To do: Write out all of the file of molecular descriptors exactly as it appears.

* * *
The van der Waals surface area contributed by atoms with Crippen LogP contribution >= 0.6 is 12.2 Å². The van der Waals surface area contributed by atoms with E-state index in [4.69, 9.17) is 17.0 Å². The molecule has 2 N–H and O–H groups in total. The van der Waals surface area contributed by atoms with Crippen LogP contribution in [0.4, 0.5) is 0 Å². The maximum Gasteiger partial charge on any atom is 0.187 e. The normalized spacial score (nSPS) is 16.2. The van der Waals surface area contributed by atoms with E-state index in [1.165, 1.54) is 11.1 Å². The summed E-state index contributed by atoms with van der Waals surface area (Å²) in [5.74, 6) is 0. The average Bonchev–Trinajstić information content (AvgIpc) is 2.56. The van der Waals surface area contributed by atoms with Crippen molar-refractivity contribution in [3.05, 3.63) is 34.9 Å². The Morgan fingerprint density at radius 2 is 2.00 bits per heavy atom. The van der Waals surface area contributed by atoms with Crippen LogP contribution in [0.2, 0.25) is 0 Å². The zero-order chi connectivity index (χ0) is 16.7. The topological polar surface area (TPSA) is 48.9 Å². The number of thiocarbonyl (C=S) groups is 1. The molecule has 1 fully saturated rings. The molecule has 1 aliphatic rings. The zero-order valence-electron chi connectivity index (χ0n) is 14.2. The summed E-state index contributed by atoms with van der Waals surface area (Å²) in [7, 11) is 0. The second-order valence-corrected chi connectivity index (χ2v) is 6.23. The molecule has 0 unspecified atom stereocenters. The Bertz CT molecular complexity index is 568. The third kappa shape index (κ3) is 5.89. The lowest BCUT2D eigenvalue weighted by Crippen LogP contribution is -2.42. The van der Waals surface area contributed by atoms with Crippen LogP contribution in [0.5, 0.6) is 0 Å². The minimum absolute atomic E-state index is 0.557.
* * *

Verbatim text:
The van der Waals surface area contributed by atoms with Crippen LogP contribution >= 0.6 is 12.2 Å². The van der Waals surface area contributed by atoms with E-state index in [4.69, 9.17) is 17.0 Å². The molecule has 2 N–H and O–H groups in total. The van der Waals surface area contributed by atoms with Crippen LogP contribution in [0.4, 0.5) is 0 Å². The maximum Gasteiger partial charge on any atom is 0.187 e. The normalized spacial score (nSPS) is 16.2. The van der Waals surface area contributed by atoms with E-state index in [1.165, 1.54) is 11.1 Å². The summed E-state index contributed by atoms with van der Waals surface area (Å²) in [5.74, 6) is 0. The average Bonchev–Trinajstić information content (AvgIpc) is 2.56. The van der Waals surface area contributed by atoms with Crippen molar-refractivity contribution in [3.05, 3.63) is 34.9 Å². The Morgan fingerprint density at radius 2 is 2.00 bits per heavy atom. The van der Waals surface area contributed by atoms with Crippen LogP contribution in [0.2, 0.25) is 0 Å². The zero-order chi connectivity index (χ0) is 16.7. The topological polar surface area (TPSA) is 48.9 Å². The number of thiocarbonyl (C=S) groups is 1. The molecule has 1 fully saturated rings. The molecule has 1 aliphatic rings. The zero-order valence-electron chi connectivity index (χ0n) is 14.2. The summed E-state index contributed by atoms with van der Waals surface area (Å²) in [7, 11) is 0. The second-order valence-corrected chi connectivity index (χ2v) is 6.23. The molecule has 0 unspecified atom stereocenters. The Bertz CT molecular complexity index is 568. The third kappa shape index (κ3) is 5.89. The lowest BCUT2D eigenvalue weighted by Crippen LogP contribution is -2.42. The van der Waals surface area contributed by atoms with Crippen LogP contribution in [0.5, 0.6) is 0 Å². The minimum absolute atomic E-state index is 0.557.